Ten Israeli tourists were injured in the southern Patagonia region of Argentina when three people assaulted them with broken bottles, large sticks and Molotov cocktails at the hostel where they were staying earlier this week. The incident, which international media outlets picked up Wednesday night, has been labeled an anti-Semitic attack.

“It was a terrifying moment, several hours of fear,” Yoav Pollac, the owner of the Onda Azul hostel in Lago Puelo told Argentine newspaper Clarín. “They shouted, ‘Go, f---ing Jews. You f---ing Jews are robbing us in the Patagonia region.’”

According to media reports, the backpackers were woken up at 1 a.m. when a shotgun went off next to one of the hostel’s cabins. Three men between the ages of 20 to 40 occupied the hostel for four hours, throwing stones, sticks and broken bottles. Six policemen who arrived on the scene 45 minutes after the attack were assaulted and withdrew.

“One had his jaw broken and lost two teeth,” Pollac told the Guardian, adding that the attackers were locals who had been identified. “But they are free and nobody has been arrested yet,” he said.

The hostel is reportedly popular with young Israeli backpackers thanks to its Hebrew-language Facebook page. According to Pollac, this is not the first anti-Semitic attack directed at the facility or its guests. In October, during the Jewish high holidays, two cabins burned down after a Molotov cocktail was thrown.

The local delegation for the National Institute Against Discrimination (INADI) said it has received several reports of anti-Semitic behavior in the region in recent weeks from hotels and businesses. One of the most recent incidents took place a month ago when anti-Israel posters appeared in the tourist town of Bariloche, which housed Nazi fugitives after World War II.

“These anonymous deeds that try to generate a climate of persecution against Israelis or persons who profess the Jewish faith are worrying,” Julio Accavallo, the INADI delegate in the Patagonian city of Rio Negro, said.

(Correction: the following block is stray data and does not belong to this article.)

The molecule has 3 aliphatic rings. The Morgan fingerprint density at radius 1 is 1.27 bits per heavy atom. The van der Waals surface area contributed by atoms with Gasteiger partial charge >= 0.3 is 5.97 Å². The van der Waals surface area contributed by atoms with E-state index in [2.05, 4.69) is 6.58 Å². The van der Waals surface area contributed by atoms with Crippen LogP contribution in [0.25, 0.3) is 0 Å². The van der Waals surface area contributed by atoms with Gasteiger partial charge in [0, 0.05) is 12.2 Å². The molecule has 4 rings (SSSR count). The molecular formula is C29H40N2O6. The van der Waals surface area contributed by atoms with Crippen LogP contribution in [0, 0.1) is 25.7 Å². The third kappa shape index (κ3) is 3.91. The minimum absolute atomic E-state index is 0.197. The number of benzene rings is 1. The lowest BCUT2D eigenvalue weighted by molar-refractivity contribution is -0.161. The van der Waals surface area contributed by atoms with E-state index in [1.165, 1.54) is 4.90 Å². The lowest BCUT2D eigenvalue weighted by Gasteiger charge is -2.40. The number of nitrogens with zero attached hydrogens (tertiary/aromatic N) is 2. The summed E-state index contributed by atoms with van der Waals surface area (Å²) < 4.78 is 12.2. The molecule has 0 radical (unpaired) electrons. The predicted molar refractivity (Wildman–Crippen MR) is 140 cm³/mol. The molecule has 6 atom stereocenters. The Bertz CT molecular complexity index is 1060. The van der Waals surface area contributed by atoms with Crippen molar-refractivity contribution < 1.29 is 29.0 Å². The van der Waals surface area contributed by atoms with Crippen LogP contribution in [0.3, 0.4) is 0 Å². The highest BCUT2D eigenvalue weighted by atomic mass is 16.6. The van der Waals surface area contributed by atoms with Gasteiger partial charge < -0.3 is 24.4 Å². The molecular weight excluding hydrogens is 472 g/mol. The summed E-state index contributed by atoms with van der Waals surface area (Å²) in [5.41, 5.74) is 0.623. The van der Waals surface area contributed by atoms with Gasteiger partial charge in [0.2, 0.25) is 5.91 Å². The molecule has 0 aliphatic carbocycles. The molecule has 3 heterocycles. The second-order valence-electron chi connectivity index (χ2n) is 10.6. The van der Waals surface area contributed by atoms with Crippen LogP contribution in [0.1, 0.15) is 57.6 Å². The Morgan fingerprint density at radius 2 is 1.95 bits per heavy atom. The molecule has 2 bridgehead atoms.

Argentina has the largest Jewish community in Latin America with roughly 300,000 followers. While the country allowed Jews to immigrate during World War II, Nazis also took refuge in the region as well. In 1976, a military junta took over the country and targeted the Jews with “Nazi-style anti-Semitism.” But even after the fall of the regime in 1983, anti-Semitism continued to thrive.

In 1994 a Hezbollah attack killed 85 people at the Jewish Community Center in Buenos Aires. To this day, the attack remains under investigation. On Sunday, Alberto Nisman, the lead investigator in the case, was found dead in his apartment with a pistol by his side. President Cristina Fernandez said on Thursday his death was not a suicide as previously reported. Nisman was due in court on Monday, hours after his death, to present his case to Congress that Fernandez's administration was interfering with his investigation.

Anti-Semitic sentiment in Argentina exists largely due to unrest in the Middle East, and is fueled by the pro-Palestinian offshoot of the left-wing political ideology known as “Chavismo” from Venezuela as well as the growth of social media, historian Enrique Krauze said in an op-ed piece for the New York Times.

According to a Facebook post on the Onda Azul hostel’s page, the hostel will be closed until Saturday. “Last October they burned down one of our cabins with a Molotov cocktail. I can’t take the risk of one of our guests being killed,” Pollac told the Guardian.